I opened a general investment account during the pandemic and started investing £100 every month. Since the cost of living crisis I have had to stop my monthly contributions but I plan to start these again as soon as possible.
I don’t currently have an emergency fund but I have very kindly been gifted £10,000 by family and I want to invest this. Should I invest this all in a lump sum into my GIA or put in a set amount each month?
I’ve heard of something called cost averaging but I’m not sure what it means and whether it’s the best thing to do in the current bout of market volatility.
What should I do?
I have been gifted £10,000 – should I invest it in one go or put in a set amount each month?
Angharad Carrick of This Is Money replies: You are right to consider your options when it comes to lump-sum investing, not least because we are headed into a recession.
Your approach will of course be dependent on your goals – are you looking to buy a house, for example, or put this money into a pension?
With a lump sum of £10,000 you could opt to invest in one go or you could invest it in smaller increments in something called cost averaging.
Lump sum investing does what it says on the tin. You put your cash into the market in one go, giving your investments exposure to the markets sooner.
There are pros and cons to this approach. If the market goes up from there you’ll stand to benefit, whereas if you invested your money over a longer period under a cost averaging approach you would then be buying shares at a higher price.
If the market dipped after you put in the whole £10,000, though, your entire investment would go down. Under cost averaging, you could limit your losses.
Time in the market beats timing the market, as financial advisers like to remind us, so investing the money as soon as possible is a positive.
Savings squeeze: With inflation rising, money kept in savings accounts is losing value in real terms – so investing could be a better approach in the long term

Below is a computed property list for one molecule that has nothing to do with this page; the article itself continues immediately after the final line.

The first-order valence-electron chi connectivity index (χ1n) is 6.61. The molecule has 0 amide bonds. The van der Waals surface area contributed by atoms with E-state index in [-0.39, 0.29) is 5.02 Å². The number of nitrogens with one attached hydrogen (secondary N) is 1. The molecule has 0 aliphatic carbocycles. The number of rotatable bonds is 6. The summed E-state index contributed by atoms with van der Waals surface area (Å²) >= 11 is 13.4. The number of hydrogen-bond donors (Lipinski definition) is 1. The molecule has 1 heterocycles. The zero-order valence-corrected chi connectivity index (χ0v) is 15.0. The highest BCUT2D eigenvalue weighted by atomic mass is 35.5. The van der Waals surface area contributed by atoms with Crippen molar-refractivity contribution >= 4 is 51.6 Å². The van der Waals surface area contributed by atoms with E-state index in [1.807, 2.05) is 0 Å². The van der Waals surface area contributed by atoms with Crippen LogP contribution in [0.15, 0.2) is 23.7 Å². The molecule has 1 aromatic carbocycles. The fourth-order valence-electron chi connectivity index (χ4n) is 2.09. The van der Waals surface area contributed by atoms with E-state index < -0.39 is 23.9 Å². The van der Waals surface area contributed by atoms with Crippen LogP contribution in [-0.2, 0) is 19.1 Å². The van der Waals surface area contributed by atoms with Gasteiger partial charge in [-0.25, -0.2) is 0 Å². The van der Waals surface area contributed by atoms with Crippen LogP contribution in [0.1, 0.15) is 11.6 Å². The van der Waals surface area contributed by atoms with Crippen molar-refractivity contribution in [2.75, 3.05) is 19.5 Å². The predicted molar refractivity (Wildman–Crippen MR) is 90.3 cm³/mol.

Interest on cash left in savings accounts won’t be able to beat inflation as even the best rates are currently only paying around 5 per cent – so money left there will lose value in real terms.
Lump-sum investing certainly works if you’re comfortable with a higher level of risk. If you’re not as comfortable with this you could opt for cost-averaging, when you add the money over a longer period of time.
This might reduce some of your anxiety as you’ll be adding a set amount to your portfolio every month regardless of market conditions.
I asked Dr Robin Keyte, certified financial planner at Keyte Chartered Financial Planners, for his advice. He said:
I am not sure what life stage you have reached, how you meet your usual living costs, whether you have earned income or are retired, whether you have dependents etc. It may therefore be helpful initially to look at some general points.
What else to consider when investing a large sum
Other aspects Keyte thinks you should consider are:
- Tax efficiency and the benefit of using a Stocks and Shares ISA instead of a General Investment Account
- Charges relating to your investments and whether it is more expensive to make monthly investments through your investment provider rather than a lump sum. If so, look around for alternative providers
- Attitude to risk, and whether you are happy to invest entirely in shares or prefer something that is a mixture of shares and other assets like fixed interest securities